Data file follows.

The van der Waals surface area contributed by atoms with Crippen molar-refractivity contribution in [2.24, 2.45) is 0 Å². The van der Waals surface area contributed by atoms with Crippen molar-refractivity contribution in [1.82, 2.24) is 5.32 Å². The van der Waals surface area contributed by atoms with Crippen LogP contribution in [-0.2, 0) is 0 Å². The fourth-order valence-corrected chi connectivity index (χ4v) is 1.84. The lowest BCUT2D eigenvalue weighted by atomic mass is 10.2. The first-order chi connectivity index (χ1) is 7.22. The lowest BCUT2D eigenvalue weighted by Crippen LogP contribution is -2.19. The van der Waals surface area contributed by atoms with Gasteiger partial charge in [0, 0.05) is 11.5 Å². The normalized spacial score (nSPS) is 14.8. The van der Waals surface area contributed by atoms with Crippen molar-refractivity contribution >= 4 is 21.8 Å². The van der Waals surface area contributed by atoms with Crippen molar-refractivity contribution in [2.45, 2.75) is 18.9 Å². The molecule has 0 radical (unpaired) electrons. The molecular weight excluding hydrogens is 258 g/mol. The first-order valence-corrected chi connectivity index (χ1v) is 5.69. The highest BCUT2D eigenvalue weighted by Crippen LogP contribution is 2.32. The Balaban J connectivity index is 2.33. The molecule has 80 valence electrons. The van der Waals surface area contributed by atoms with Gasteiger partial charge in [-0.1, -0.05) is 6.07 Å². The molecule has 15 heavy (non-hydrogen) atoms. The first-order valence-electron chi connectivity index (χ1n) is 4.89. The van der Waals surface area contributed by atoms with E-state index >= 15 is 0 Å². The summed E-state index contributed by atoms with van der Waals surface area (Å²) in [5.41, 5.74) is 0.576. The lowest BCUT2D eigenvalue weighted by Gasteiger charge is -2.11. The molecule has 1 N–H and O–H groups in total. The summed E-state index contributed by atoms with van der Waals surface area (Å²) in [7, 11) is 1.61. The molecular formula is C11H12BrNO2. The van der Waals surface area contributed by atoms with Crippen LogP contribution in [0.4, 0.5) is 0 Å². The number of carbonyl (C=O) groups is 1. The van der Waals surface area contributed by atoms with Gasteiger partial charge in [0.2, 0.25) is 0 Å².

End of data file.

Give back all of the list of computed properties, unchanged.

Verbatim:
The van der Waals surface area contributed by atoms with Crippen molar-refractivity contribution in [2.24, 2.45) is 0 Å². The van der Waals surface area contributed by atoms with Crippen molar-refractivity contribution in [1.82, 2.24) is 5.32 Å². The van der Waals surface area contributed by atoms with Crippen LogP contribution in [-0.2, 0) is 0 Å². The fourth-order valence-corrected chi connectivity index (χ4v) is 1.84. The lowest BCUT2D eigenvalue weighted by atomic mass is 10.2. The first-order chi connectivity index (χ1) is 7.22. The lowest BCUT2D eigenvalue weighted by Crippen LogP contribution is -2.19. The van der Waals surface area contributed by atoms with Gasteiger partial charge in [0, 0.05) is 11.5 Å². The normalized spacial score (nSPS) is 14.8. The van der Waals surface area contributed by atoms with Crippen molar-refractivity contribution >= 4 is 21.8 Å². The van der Waals surface area contributed by atoms with Crippen molar-refractivity contribution in [2.45, 2.75) is 18.9 Å². The molecule has 0 radical (unpaired) electrons. The molecular weight excluding hydrogens is 258 g/mol. The first-order valence-corrected chi connectivity index (χ1v) is 5.69. The highest BCUT2D eigenvalue weighted by Crippen LogP contribution is 2.32. The Balaban J connectivity index is 2.33. The molecule has 80 valence electrons. The van der Waals surface area contributed by atoms with Gasteiger partial charge in [-0.1, -0.05) is 6.07 Å². The molecule has 15 heavy (non-hydrogen) atoms. The first-order valence-electron chi connectivity index (χ1n) is 4.89. The van der Waals surface area contributed by atoms with E-state index >= 15 is 0 Å². The summed E-state index contributed by atoms with van der Waals surface area (Å²) in [5.41, 5.74) is 0.576. The lowest BCUT2D eigenvalue weighted by Gasteiger charge is -2.11. The molecule has 1 N–H and O–H groups in total. The summed E-state index contributed by atoms with van der Waals surface area (Å²) in [7, 11) is 1.61. The molecular formula is C11H12BrNO2. The van der Waals surface area contributed by atoms with Crippen LogP contribution in [0.4, 0.5) is 0 Å². The number of carbonyl (C=O) groups is 1. The van der Waals surface area contributed by atoms with Gasteiger partial charge in [0.2, 0.25) is 0 Å².